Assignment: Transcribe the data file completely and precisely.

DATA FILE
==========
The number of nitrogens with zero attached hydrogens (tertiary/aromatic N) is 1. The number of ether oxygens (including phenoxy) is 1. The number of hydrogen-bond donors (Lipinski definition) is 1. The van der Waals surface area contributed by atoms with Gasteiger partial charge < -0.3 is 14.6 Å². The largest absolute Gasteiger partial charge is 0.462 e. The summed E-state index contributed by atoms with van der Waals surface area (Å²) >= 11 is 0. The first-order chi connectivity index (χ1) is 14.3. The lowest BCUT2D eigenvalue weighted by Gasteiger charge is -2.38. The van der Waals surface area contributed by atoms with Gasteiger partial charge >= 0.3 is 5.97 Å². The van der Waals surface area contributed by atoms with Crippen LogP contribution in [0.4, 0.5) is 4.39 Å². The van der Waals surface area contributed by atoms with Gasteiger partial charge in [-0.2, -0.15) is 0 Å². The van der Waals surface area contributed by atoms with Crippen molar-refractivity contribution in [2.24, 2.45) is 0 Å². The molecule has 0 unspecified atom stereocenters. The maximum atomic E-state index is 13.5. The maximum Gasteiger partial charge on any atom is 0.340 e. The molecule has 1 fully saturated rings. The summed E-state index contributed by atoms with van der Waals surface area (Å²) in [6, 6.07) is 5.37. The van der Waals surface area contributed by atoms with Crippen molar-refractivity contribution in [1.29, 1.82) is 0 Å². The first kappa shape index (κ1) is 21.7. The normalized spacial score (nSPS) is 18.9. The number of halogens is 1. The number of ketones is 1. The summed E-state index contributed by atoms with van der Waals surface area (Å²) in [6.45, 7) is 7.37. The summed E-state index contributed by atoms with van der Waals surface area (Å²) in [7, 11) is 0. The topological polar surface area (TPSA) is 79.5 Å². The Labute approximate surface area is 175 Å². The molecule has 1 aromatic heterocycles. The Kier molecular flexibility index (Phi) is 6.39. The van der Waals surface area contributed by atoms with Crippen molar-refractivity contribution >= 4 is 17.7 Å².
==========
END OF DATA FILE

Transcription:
The number of nitrogens with zero attached hydrogens (tertiary/aromatic N) is 1. The number of ether oxygens (including phenoxy) is 1. The number of hydrogen-bond donors (Lipinski definition) is 1. The van der Waals surface area contributed by atoms with Gasteiger partial charge < -0.3 is 14.6 Å². The largest absolute Gasteiger partial charge is 0.462 e. The summed E-state index contributed by atoms with van der Waals surface area (Å²) >= 11 is 0. The first-order chi connectivity index (χ1) is 14.3. The lowest BCUT2D eigenvalue weighted by Gasteiger charge is -2.38. The van der Waals surface area contributed by atoms with Gasteiger partial charge >= 0.3 is 5.97 Å². The van der Waals surface area contributed by atoms with Crippen LogP contribution in [0.4, 0.5) is 4.39 Å². The van der Waals surface area contributed by atoms with Gasteiger partial charge in [-0.2, -0.15) is 0 Å². The van der Waals surface area contributed by atoms with Crippen molar-refractivity contribution in [2.24, 2.45) is 0 Å². The molecule has 0 unspecified atom stereocenters. The maximum atomic E-state index is 13.5. The maximum Gasteiger partial charge on any atom is 0.340 e. The molecule has 1 fully saturated rings. The summed E-state index contributed by atoms with van der Waals surface area (Å²) in [6, 6.07) is 5.37. The van der Waals surface area contributed by atoms with Crippen molar-refractivity contribution in [1.29, 1.82) is 0 Å². The first kappa shape index (κ1) is 21.7. The normalized spacial score (nSPS) is 18.9. The number of halogens is 1. The number of ketones is 1. The summed E-state index contributed by atoms with van der Waals surface area (Å²) in [6.45, 7) is 7.37. The summed E-state index contributed by atoms with van der Waals surface area (Å²) in [7, 11) is 0. The topological polar surface area (TPSA) is 79.5 Å². The Labute approximate surface area is 175 Å². The molecule has 1 aromatic heterocycles. The Kier molecular flexibility index (Phi) is 6.39. The van der Waals surface area contributed by atoms with Crippen molar-refractivity contribution >= 4 is 17.7 Å².